Baffled by the exam system and what those grades actually mean? Kingston Maurward’s Principal Luke Rake has an explanation for all us confused ones
The summer holidays usually mean a quieter time for newspapers, with Parliament in recess and editors scrabbling around during the “silly season” with things to fill their column inches (not The BV of course), but not in this exceptional year, with the Ukraine war, the drought, the energy and cost of living crisis and the Tory leadership battle.Thankfully, the annual release of GCSE and A Level results (and a load of other qualifications one never hears of, but more on that later) provides a glorious opportunity to fill space with images of leaping young people, and the strong suggestion by many papers – particularly The Telegraph – that the only people who did A levels were girls (don’t believe me? Just check the coverage to see the innate media bias). The successes of strong A Levels from boys, or of students studying for qualifications such as BTEC and City & Guilds (of which there are more), simply disappears into the ether.
This year was notable for the changes that were required after the teacher-assessed grades during the pandemic, and the resulting shift in grade proportions during the process. It also highlighted again the changes in the last few years – what on earth is a Grade 8 or a 7 anyway? How does it compare to what we may have done when we were at school? And this year there were also questions about why the proportions of teenagers getting top marks had gone down.
Last year was different
First things first. GCSE grades changed a few years ago to allow for more fairness and accuracy at the top end. The number of students gaining the highest grade was continuing to increase (why this happens in a minute) and so the system was changed, alongside shifts under then Secretary of State Michael Gove to remove coursework from large numbers of subjects and move to more ’traditional’ end-of-year examinations.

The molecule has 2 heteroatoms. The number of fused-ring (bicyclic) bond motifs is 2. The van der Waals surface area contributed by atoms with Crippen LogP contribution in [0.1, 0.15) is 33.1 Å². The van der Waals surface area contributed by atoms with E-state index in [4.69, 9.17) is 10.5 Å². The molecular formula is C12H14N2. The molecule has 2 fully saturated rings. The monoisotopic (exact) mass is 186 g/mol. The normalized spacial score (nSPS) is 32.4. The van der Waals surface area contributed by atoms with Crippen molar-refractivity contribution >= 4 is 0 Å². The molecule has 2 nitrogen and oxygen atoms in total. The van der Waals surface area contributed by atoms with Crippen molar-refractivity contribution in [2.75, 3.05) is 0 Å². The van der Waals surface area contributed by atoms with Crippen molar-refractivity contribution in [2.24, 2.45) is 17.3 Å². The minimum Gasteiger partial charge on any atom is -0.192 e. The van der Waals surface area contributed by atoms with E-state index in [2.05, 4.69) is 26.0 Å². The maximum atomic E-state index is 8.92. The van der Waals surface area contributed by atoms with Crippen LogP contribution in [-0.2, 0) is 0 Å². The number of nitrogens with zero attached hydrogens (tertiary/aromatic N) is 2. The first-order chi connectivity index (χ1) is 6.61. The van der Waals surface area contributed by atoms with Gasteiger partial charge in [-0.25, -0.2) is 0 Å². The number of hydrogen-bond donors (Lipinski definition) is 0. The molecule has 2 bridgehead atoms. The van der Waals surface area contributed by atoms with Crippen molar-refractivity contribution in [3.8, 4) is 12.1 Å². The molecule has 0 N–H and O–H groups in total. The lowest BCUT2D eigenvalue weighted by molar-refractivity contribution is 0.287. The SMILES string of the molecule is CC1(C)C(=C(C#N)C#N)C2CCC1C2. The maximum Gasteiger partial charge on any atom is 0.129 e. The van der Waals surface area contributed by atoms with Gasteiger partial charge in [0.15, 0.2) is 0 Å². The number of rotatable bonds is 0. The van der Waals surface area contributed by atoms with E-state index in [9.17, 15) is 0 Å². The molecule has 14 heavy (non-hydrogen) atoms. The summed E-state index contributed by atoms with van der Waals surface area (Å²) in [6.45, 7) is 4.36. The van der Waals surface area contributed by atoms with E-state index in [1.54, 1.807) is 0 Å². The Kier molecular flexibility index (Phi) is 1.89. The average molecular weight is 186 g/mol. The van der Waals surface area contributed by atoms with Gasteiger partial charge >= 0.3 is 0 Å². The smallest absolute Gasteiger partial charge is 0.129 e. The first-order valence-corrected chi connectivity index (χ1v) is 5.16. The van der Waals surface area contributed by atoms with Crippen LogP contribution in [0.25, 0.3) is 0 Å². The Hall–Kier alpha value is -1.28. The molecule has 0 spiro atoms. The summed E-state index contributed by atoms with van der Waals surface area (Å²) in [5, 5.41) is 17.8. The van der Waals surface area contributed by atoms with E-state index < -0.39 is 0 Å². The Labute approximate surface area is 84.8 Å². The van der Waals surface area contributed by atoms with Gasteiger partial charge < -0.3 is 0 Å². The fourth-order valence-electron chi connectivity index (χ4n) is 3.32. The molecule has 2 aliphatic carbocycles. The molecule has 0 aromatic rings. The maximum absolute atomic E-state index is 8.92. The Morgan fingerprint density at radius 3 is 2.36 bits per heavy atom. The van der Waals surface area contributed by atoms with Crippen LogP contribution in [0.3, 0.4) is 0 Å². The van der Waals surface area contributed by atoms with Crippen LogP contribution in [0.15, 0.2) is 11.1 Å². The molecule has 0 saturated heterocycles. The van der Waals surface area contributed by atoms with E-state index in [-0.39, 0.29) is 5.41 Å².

Perhaps surprisingly, this more old-fashioned approach to having just examinations – coming with its own stresses and strains – has actually been shown to be a fairer system for students from lower income families, and thus more suitable to enable social mobility.
Interestingly, coursework generally favours more affluent students who have better home and support networks and availabliity of private study space. This is important, as it helps explain the big shifts during the pandemic. The scoring system for GCSE changed to the one in the image on the left – any student with a 7 or above has clearly achieved great things. But then, by the same token, so will a student who has struggled with academic study and gets a 4, which is the ‘gateway’ level at 16. For those of us even older, this Grade 4 is the same as an O Level C or CSE Grade 1.
But why were the grades increasing? The usual red-top arguments are that the exams are getting easier. A similarly silly rationale is that students are getting brighter.
More sensible views would note that, as new examinations systems come in, it takes time to really understand how to deliver them, not only for the test but beginning to prepare students as early as year 7 (that’s the first year of secondary school!). It is also worth noting that the examination bodies are businesses. They operate in a competitive market, so if, for example, one board gets a slightly higher proportion of students who achieve a 9, that perhaps provides them with some greater appeal. Schools can – and do – switch boards from time to time.
Most importantly, though, the grade boundaries are set by the boards themselves, and this shifts every single year. Thus, the exact same exam score may elicit a different grade in different years. This profiling (or norm-referencing) enables the exam boards to control precisely the proportion of students who get a certain grade and prevent wide swings. As such, it’s entirely within THEIR control what happens, not the kids’.